The last weekend of September I was hunting for dragons along the streams of Quang Nam Province near Bhalee village. I found a handful of pretty, smallish Coeliccia that I did not see before. Superficially they are similar to the even smaller undescribed species occurring in Cuc Phuong National Park and Huu Lien Nature Reserve, especially the males. The males have a black dorsum to the thorax, with two yellow spots at the proximal end, although larger and more elongated than in the C. sp. nov. They also have a black line along the metapleural suture absent in that species. Another difference is the abdominal pattern, which has much clearer rings. And very interestingly, they have a pruinose prothorax. I know only of C. ambigua as having pruinosity, but that also covers most of the thorax. It looks rather similar to the Indian C. schmidti Asahina, 1984, but that species misses the pruinosity on the prothorax, amongst other minor differences, and has a very different female, with bright yellow prothorax and broad antehumeral stripes. The female of the present species has a very distinctive prothorax with horns on the posterior lobe, reminiscent of the Indian C. vacca Laidlawi, 1932. It is different from the C. sp. nov. also by its thorax pattern, which has a thin antehumeral stripe, broader at the proximal end. Sadly, I let it get away (good for her) so do not have a close-up of the exact configuration.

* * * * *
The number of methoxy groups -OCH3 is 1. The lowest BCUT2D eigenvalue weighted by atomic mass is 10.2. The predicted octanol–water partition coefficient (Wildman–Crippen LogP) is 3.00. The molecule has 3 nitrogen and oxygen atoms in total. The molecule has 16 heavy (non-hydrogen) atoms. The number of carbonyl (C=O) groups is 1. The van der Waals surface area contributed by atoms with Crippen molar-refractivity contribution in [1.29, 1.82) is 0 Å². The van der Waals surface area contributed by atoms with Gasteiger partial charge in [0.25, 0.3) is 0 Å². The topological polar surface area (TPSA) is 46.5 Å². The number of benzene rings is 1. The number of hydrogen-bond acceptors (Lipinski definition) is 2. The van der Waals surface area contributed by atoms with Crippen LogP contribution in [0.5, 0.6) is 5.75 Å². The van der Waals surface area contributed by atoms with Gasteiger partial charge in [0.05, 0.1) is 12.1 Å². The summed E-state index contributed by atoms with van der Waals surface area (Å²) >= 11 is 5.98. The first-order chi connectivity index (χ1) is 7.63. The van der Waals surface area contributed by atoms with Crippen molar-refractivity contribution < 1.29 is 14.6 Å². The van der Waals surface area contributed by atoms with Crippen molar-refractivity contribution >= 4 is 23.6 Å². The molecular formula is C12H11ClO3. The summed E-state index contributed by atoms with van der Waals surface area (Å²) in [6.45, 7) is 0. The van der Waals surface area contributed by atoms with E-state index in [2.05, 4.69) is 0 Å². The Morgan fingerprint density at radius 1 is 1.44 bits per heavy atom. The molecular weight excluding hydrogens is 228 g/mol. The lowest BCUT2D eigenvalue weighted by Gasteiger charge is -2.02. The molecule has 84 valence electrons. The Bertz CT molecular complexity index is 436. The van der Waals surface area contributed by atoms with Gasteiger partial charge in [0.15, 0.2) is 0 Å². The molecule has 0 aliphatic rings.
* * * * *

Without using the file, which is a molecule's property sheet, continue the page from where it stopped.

I identified the species after consultation with Philip Steinhoff and Do Manh Cuong as C. montana Fraser, 1933. Although in their redescription of 2013 they did not mention the pruinosity and although the specimen they illustrated had "paddle sticks", meaning that the yellow spots on the thorax are elongated at the distal end into a thin antehumeral line, penile organ and appendages are a close match. Philip mentioned that specimens he considered C. montana from Da Nang also missed the paddles and that a female from the same location as those males also had the distinctive horns. What is more, on photos of his preserved specimen from the redescription pruinosity is visible on the prothorax (considered dust at the time). It therefore seems reasonable to assume the northern specimens of C. montana miss the paddle sticks of their southerly brothers. Remains the original description by Fraser, which mentions pale blue rather than yellow for both the lateral sides of the thorax as for the antehumeral stripe, although facial markings are yellow. It is possible that the change in colour is due to postmortem change, or due to preservation. Fraser also describes the abdominal tip (S9-10) as blue dorsally and laterally, but black ventrally, for adult, the blue replaced by yellow in immatures. The description also does not mention the pruinosity on the prothorax. Fraser's specimen is from Laos, whereas the redescription of the species by Asahina (1969) from southern Vietnam describes the pattern on the thorax as yellow and the abdominal tip as yellow all around. Nevertheless Asahina concludes his specimen agrees "rather well" with the type specimen in the British Museum of Natural History. Given how close many species resemble others, "rather well" seems not so convincing, especially given the differences in color and patterning. If Asahina's species is not C. montana, then the species redescribed by Steinhoff & Do also is not C. montana. In identifying my specimens as C. montana I therefore mean C. montana sensu Steinhoff & Do. Philip is trying to inspect the type in the BMNH, which may help to set the record straight.